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Report: U.S. Narrowly Escaped Nuclear Disaster In 1961

That was a close one.

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A hydrogen bomb 260 times more powerful than the device that leveled Hiroshima was nearly detonated on America's east coast, a new book says.

A recently declassified document reveals it was just a simple switch that prevented complete nuclear catastrophe in North America, said Eric Schlosser, author of "Command and Control."

It was on Jan. 24, 1961 that a B-52 bomber broke up mid-flight, accidentally dropping two hydrogen bombs over Goldsboro, N.C.

"One simple, dynamo-technology, low voltage switch stood between the United States and a major catastrophe!" wrote Parker F. Jones, the supervisor of the nuclear weapons safety department at Sandia national laboratories who analyzed the near-catastrophe in a 1969 document titled, "How I learned to mistrust the H-Bomb."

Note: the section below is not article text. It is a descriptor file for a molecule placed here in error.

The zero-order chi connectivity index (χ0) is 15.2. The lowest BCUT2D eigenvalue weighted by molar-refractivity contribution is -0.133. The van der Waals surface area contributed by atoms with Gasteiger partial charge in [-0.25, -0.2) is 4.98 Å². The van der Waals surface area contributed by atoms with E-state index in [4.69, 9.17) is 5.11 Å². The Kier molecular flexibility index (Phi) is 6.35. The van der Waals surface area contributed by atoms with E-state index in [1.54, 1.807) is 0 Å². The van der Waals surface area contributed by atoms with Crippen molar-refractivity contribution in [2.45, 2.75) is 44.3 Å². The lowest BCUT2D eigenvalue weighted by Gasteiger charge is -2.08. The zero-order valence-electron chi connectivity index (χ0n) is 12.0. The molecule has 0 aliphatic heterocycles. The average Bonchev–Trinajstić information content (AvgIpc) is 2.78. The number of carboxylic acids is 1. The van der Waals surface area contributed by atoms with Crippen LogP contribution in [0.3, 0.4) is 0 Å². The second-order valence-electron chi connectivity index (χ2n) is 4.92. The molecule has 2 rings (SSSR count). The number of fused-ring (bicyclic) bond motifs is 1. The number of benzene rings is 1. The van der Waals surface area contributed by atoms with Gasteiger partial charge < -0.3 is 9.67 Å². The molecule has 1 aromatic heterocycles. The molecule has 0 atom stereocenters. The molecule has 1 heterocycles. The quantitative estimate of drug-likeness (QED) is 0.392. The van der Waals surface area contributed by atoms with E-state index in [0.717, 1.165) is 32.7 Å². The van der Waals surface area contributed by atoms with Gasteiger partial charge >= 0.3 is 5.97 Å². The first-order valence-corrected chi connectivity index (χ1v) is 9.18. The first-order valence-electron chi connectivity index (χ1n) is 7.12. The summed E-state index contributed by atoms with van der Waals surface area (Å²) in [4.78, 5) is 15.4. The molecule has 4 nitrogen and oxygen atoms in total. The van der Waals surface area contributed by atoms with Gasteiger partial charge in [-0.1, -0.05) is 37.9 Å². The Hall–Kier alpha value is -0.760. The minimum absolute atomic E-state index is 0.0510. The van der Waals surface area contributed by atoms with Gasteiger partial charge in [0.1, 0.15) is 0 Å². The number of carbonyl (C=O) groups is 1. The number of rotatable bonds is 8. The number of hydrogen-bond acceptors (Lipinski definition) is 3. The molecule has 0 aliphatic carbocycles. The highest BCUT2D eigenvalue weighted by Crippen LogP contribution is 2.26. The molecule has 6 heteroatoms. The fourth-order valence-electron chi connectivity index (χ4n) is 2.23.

And that's not the lone close-call: Using the Freedom of Information Act, Schlosser discovered that there were at least 700 "significant" accidents and incidents involving 1,250 nuclear weapons between 1950 and 1968.

Rachel Zarrell is a news editor for BuzzFeed News and is based in New York.

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